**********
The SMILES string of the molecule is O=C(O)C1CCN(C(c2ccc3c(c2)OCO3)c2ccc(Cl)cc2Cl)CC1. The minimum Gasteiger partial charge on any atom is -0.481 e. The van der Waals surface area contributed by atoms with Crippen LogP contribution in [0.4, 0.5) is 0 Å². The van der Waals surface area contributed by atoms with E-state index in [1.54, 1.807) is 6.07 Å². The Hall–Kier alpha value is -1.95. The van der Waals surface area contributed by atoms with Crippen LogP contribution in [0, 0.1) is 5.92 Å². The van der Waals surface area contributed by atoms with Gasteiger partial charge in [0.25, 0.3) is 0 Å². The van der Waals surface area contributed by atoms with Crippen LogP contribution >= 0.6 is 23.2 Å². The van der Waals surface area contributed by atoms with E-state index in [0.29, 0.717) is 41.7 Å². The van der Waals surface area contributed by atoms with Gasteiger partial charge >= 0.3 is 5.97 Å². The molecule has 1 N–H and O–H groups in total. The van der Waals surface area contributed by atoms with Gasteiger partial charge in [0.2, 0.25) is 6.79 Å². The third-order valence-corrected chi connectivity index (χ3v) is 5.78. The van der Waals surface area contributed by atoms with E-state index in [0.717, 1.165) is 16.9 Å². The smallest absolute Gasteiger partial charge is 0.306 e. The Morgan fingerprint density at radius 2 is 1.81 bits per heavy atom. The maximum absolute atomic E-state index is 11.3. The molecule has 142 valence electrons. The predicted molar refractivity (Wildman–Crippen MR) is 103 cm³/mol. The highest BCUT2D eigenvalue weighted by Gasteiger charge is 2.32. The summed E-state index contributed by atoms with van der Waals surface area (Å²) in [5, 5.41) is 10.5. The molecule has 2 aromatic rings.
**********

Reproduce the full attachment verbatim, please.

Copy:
The SMILES string of the molecule is O=C(O)C1CCN(C(c2ccc3c(c2)OCO3)c2ccc(Cl)cc2Cl)CC1. The minimum Gasteiger partial charge on any atom is -0.481 e. The van der Waals surface area contributed by atoms with Crippen LogP contribution in [0.4, 0.5) is 0 Å². The van der Waals surface area contributed by atoms with E-state index in [1.54, 1.807) is 6.07 Å². The Hall–Kier alpha value is -1.95. The van der Waals surface area contributed by atoms with Crippen LogP contribution in [0, 0.1) is 5.92 Å². The van der Waals surface area contributed by atoms with Gasteiger partial charge in [0.25, 0.3) is 0 Å². The van der Waals surface area contributed by atoms with Crippen LogP contribution >= 0.6 is 23.2 Å². The van der Waals surface area contributed by atoms with E-state index in [0.29, 0.717) is 41.7 Å². The van der Waals surface area contributed by atoms with Gasteiger partial charge >= 0.3 is 5.97 Å². The molecule has 1 N–H and O–H groups in total. The van der Waals surface area contributed by atoms with Gasteiger partial charge in [0.2, 0.25) is 6.79 Å². The third-order valence-corrected chi connectivity index (χ3v) is 5.78. The van der Waals surface area contributed by atoms with E-state index in [0.717, 1.165) is 16.9 Å². The smallest absolute Gasteiger partial charge is 0.306 e. The Morgan fingerprint density at radius 2 is 1.81 bits per heavy atom. The maximum absolute atomic E-state index is 11.3. The molecule has 142 valence electrons. The predicted molar refractivity (Wildman–Crippen MR) is 103 cm³/mol. The highest BCUT2D eigenvalue weighted by Gasteiger charge is 2.32. The summed E-state index contributed by atoms with van der Waals surface area (Å²) in [5, 5.41) is 10.5. The molecule has 2 aromatic rings.